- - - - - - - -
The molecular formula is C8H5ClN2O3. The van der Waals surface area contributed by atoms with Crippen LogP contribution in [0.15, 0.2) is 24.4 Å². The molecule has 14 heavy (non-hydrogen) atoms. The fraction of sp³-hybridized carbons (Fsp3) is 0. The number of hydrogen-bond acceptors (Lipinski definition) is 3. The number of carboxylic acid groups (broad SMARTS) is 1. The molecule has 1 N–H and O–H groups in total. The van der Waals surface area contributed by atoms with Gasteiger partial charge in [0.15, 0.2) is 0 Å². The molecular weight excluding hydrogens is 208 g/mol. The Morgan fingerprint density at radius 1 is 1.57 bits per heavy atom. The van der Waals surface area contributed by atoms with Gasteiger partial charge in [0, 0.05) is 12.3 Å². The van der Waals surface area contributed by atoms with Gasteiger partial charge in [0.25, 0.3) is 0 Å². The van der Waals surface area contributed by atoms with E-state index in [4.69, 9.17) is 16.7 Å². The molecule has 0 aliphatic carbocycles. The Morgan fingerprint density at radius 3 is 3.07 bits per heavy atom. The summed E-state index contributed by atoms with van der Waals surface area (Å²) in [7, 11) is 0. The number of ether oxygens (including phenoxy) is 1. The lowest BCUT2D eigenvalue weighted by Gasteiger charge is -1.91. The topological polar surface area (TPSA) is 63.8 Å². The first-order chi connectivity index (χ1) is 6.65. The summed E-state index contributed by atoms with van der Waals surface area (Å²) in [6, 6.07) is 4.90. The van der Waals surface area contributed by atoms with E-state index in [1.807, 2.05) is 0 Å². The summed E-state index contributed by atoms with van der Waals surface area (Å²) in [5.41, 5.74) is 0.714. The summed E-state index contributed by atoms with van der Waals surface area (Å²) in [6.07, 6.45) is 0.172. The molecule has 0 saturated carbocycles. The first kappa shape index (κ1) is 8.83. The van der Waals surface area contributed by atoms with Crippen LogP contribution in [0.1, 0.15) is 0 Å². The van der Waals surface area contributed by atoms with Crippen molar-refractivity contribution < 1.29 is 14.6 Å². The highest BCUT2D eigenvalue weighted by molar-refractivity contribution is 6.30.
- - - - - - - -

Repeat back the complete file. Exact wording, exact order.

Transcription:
The molecular formula is C8H5ClN2O3. The van der Waals surface area contributed by atoms with Crippen LogP contribution in [0.15, 0.2) is 24.4 Å². The molecule has 14 heavy (non-hydrogen) atoms. The fraction of sp³-hybridized carbons (Fsp3) is 0. The number of hydrogen-bond acceptors (Lipinski definition) is 3. The number of carboxylic acid groups (broad SMARTS) is 1. The molecule has 1 N–H and O–H groups in total. The van der Waals surface area contributed by atoms with Gasteiger partial charge in [0.15, 0.2) is 0 Å². The molecular weight excluding hydrogens is 208 g/mol. The Morgan fingerprint density at radius 1 is 1.57 bits per heavy atom. The van der Waals surface area contributed by atoms with Gasteiger partial charge in [0, 0.05) is 12.3 Å². The van der Waals surface area contributed by atoms with Gasteiger partial charge in [0.25, 0.3) is 0 Å². The van der Waals surface area contributed by atoms with E-state index in [4.69, 9.17) is 16.7 Å². The molecule has 0 aliphatic carbocycles. The Morgan fingerprint density at radius 3 is 3.07 bits per heavy atom. The summed E-state index contributed by atoms with van der Waals surface area (Å²) in [7, 11) is 0. The number of ether oxygens (including phenoxy) is 1. The lowest BCUT2D eigenvalue weighted by Gasteiger charge is -1.91. The topological polar surface area (TPSA) is 63.8 Å². The first-order chi connectivity index (χ1) is 6.65. The summed E-state index contributed by atoms with van der Waals surface area (Å²) in [6, 6.07) is 4.90. The van der Waals surface area contributed by atoms with E-state index in [1.807, 2.05) is 0 Å². The summed E-state index contributed by atoms with van der Waals surface area (Å²) in [5.41, 5.74) is 0.714. The summed E-state index contributed by atoms with van der Waals surface area (Å²) in [6.07, 6.45) is 0.172. The molecule has 0 saturated carbocycles. The first kappa shape index (κ1) is 8.83. The van der Waals surface area contributed by atoms with Crippen LogP contribution in [0.1, 0.15) is 0 Å². The van der Waals surface area contributed by atoms with Crippen molar-refractivity contribution < 1.29 is 14.6 Å². The highest BCUT2D eigenvalue weighted by molar-refractivity contribution is 6.30.